Edward Mitchell Bannister

November 2, 1828 – January 9, 1901

Edward Mitchell Bannister was a Black Canadian-American Tonalist painter. Like other Tonalists, his style and predominantly pastoral subject matter were drawn from his admiration for Millet and the French Barbizon School.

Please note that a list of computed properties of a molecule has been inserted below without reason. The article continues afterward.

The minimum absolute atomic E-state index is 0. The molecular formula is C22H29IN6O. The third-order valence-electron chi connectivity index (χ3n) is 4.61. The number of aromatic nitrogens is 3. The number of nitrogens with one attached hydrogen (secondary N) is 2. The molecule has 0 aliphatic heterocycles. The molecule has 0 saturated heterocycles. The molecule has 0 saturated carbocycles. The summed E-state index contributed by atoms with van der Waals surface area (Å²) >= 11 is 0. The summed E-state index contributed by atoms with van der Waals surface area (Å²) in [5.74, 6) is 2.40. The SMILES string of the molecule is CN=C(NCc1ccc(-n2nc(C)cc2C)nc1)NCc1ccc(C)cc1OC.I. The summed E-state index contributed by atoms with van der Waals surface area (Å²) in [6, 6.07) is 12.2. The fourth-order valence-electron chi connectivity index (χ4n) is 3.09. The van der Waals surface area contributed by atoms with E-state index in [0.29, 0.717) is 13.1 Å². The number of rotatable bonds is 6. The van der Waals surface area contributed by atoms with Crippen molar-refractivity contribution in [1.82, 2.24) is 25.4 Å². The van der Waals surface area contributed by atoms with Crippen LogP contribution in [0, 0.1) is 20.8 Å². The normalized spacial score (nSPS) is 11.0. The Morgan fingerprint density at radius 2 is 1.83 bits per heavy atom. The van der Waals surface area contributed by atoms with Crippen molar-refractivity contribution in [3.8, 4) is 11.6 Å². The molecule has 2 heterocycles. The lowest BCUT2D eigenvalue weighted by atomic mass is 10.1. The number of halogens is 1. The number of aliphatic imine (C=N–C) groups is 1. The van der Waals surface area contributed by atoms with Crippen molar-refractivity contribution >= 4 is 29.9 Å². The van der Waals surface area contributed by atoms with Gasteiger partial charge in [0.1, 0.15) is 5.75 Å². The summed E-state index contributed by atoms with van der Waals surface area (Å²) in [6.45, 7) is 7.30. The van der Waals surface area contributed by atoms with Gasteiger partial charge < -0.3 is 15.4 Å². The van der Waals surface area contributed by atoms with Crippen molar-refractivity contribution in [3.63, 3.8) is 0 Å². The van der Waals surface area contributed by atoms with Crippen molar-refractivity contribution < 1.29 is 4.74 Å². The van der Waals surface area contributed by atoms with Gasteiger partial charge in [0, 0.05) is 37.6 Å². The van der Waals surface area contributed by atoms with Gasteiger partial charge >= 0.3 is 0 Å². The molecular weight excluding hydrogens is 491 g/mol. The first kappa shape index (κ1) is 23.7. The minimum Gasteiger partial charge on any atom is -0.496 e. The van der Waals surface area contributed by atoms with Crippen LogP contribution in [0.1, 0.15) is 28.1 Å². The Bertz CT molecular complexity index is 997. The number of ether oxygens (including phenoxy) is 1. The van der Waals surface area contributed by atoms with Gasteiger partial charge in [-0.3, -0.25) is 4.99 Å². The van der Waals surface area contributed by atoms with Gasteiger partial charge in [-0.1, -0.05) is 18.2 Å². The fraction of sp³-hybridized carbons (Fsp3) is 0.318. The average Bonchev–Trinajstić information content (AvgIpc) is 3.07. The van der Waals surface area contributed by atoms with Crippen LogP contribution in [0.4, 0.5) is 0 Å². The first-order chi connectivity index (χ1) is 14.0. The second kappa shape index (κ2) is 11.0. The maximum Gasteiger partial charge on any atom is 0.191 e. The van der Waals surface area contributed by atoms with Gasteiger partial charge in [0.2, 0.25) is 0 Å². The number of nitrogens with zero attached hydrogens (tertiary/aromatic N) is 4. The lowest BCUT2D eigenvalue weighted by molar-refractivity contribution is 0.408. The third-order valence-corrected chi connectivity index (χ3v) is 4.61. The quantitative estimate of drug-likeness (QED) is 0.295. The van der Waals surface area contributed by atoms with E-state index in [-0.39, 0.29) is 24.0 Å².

Bannister was born in St. Andrews, New Brunswick and moved to New England in the late 1840s, where he remained for the rest of his life. Bannister was well known in the artistic community of his adopted home of Providence, Rhode Island and admired within the wider East Coast art world: he won a bronze medal for his large oil "Under the Oaks" at the 1876 Philadelphia Centennial. But he was largely forgotten for almost a century for various reasons, principally racial prejudice. Bannister began his official career as an artist when an article in the 1867 New York Herald belittled both him and his work, stating "[...] the negro has an appreciation for art while being manifestly unable to produce it." Prior to working as a painter, Bannister worked as barber and tinted photos. In the late 1850s he attended lectures given by D. William Rimmer, a sculptor noted for his accuracy in rendering the human figure. Over the course of his career, Bannister was inspired by the Barbizon school-influenced paintings of William Morris Hunt who had studied in Europe and held numerous public exhibitions in Boston around the 1860s. Although committed to freedom and equal rights for Afro-Americans, he chose not to inject those issues into his work, adopting instead a spiritual philosophy and individually expressive style which represented harmony and liberty on a more universal plane...



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